“As the birthplace of the civil rights movement, we have a responsibility to keep moving America forward. We are the hub of civil rights. With that, we have to make sure we’re moving forward especially our historically disenfranchised communities.” These powerful words are from the City of Montgomery’s first ever Economic Development Director Darryl Washington.
As alluded to by Washington, Montgomery is perhaps most well-known for being home of the Montgomery Bus Boycott; but did you know that it is also the automotive industry hub of the South, the site of a renowned air force base that houses residents from around the world, and perhaps most importantly, includes numerous small businesses. It is these small businesses that arguably make up the foundation of the city and its culture.
Jennifer Anderson is a consultant who works closely with the City of Montgomery’s Economic Development Department to advance this burgeoning cross-collaborative group of business owners, city leaders, resource providers, and others. Montgomery is a predominantly African American community, and Jennifer notes “a lot of small businesses, especially African American and minority-owned, don’t start with the same amount of capital [as other businesses].”
The pandemic brought to the forefront the limited support that small businesses in Montgomery were receiving. The city saw an opportunity to focus on empowering small businesses and created the Economic Development Department to lead these efforts. Since launching early in the pandemic, the city has since directly allocated American Rescue Plan Act (ARPA) dollars to promote and advance small businesses. Anderson mentioned several times the importance of Montgomery’s city government being a convener and working with partners to provide a “one-stop-shop” for business owners in the community.
How Montgomery is Doing It
Moving forward to make the “one stop shop” a reality, the City of Montgomery, using ARPA and other funds, has created the Access Montgomery Task Force, whose goal is “to promote a thriving ecosystem that supports small businesses at all stages of operation through access to resources, training, market exposure, capital and opportunities that promote their success.” Through the City Inclusive Entrepreneurship (CIE) program’s Ecosystem Mapping commitment, Montgomery is connected to SourceLink®, an organization that maps resources for communities’ entrepreneurial ecosystems and provides insight into how entrepreneurship resources might be better shared or centralized in an accessible way.
The city recognizes the critical role that partnerships and relationships with small businesses play in the community. Regarding how CIE participation will buoy the Access Montgomery initiative, Washington notes that “ecosystem mapping will help us determine where our assets are in the community … we have to rely on our partners in the community, nonprofits, economic development organizations, and more to help us ensure small businesses thrive.” One way they’ve focused on strengthening their ecosystem partnerships is through ensuring the Access Montgomery Task Force includes representatives from “microecosystems” of businesses; essentially, representatives of categories of small business types (restaurants and bars, hospitality, downtown, etc.) so that no business categories are inadvertently left behind. These representatives then provide a strong window into how to make the Task Force as beneficial as possible, by sharing with the city and other partners “what’s really needed” for their businesses to advance.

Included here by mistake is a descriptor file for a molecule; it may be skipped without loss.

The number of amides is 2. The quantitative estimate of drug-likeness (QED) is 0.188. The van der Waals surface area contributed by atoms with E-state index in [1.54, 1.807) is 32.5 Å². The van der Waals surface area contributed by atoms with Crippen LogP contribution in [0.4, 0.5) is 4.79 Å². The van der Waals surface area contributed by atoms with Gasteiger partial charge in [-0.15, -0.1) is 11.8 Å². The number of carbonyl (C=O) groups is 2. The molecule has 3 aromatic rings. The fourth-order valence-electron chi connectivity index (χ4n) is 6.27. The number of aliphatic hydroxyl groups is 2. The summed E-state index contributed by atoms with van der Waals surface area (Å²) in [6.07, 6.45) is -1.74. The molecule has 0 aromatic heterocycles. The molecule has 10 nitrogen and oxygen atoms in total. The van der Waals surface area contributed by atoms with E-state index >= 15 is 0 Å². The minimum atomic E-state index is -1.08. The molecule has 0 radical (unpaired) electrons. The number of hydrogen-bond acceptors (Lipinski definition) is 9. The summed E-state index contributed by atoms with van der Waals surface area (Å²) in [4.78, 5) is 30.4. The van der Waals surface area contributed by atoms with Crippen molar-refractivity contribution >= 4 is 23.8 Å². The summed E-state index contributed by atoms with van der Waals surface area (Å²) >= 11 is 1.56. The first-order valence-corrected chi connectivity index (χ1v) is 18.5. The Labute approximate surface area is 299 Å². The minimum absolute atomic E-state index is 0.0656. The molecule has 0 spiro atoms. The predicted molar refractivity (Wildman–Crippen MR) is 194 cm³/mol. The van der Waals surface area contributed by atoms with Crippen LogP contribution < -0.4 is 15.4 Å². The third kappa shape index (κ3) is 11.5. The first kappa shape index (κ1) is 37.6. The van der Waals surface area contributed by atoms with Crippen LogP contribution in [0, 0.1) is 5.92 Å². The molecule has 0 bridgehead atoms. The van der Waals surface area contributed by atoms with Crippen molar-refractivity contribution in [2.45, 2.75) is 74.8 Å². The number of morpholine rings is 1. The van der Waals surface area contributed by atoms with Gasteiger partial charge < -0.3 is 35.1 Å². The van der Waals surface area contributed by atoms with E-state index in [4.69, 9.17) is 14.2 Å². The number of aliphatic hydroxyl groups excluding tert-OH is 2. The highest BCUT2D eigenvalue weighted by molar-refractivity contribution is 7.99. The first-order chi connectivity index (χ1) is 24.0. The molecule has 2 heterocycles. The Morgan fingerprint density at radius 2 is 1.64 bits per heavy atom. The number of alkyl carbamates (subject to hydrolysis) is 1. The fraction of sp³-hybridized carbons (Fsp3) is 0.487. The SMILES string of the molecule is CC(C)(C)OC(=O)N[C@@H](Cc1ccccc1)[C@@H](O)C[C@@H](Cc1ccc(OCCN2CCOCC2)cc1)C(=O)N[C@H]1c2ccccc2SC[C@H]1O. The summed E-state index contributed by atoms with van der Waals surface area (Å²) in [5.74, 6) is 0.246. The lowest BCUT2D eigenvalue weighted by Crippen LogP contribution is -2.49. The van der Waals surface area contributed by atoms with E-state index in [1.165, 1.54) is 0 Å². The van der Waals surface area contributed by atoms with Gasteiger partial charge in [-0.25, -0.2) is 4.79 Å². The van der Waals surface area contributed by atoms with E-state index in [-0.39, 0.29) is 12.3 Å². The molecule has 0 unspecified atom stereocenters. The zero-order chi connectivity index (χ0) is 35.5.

Lessons Learned from Montgomery
While the program year is about half-way through, Anderson provides great advice for those cities looking to get started with ecosystem mapping and partnership development:
“If you’re going to do this work, people have to know you.” Start by simply talking with community members. In Montgomery, Economic Development Director Washington and his team seek to go to lunch and/or an evening activity at a local business at least twice a week, to move beyond silos and meaningfully connect with the small business community.
“With, not for.” Perhaps a mantra that has been heard before, it is no less true when working with small businesses and seeking to connect with and support the community. Small business owners know their own work and needs best and making plans “with, not for” them strengthens both the success and the credibility of the city leaders connecting with them.
“Keep a ‘parking lot’ for new ideas.” Prioritizing, especially in the early stages of building economic development work, is critical. Community members will bring ideas to your door, and it is important to nurture those, without over-committing. When folks bring in new ideas where there is not enough bandwidth yet to meet them, keep their feedback handy for when the timing is right.
“Be both open and honest.” As Montgomery begins to gather and go deeper into ecosystem mapping, they’ve benefited from speaking frankly with partners about their current capacity, while also being open to new ideas as they grow. They seek to listen to their community while also being forthright about what is possible.
Thanks to its focus on intentional collaboration, Montgomery is making rapid strides to support its diverse and vibrant small business community into the future.
This blog is part of a series highlighting NLC’s City Inclusive Entrepreneurship (CIE) Network. Cities in the network have committed to implementing new policies, programs and practices that increase economic opportunity for residents through small business ownership and entrepreneurship. In November 2022, Mayor Steven Reed of Montgomery, Alabama, committed to identifying and connecting small business support resources to provide a one-stop hub for local business owners.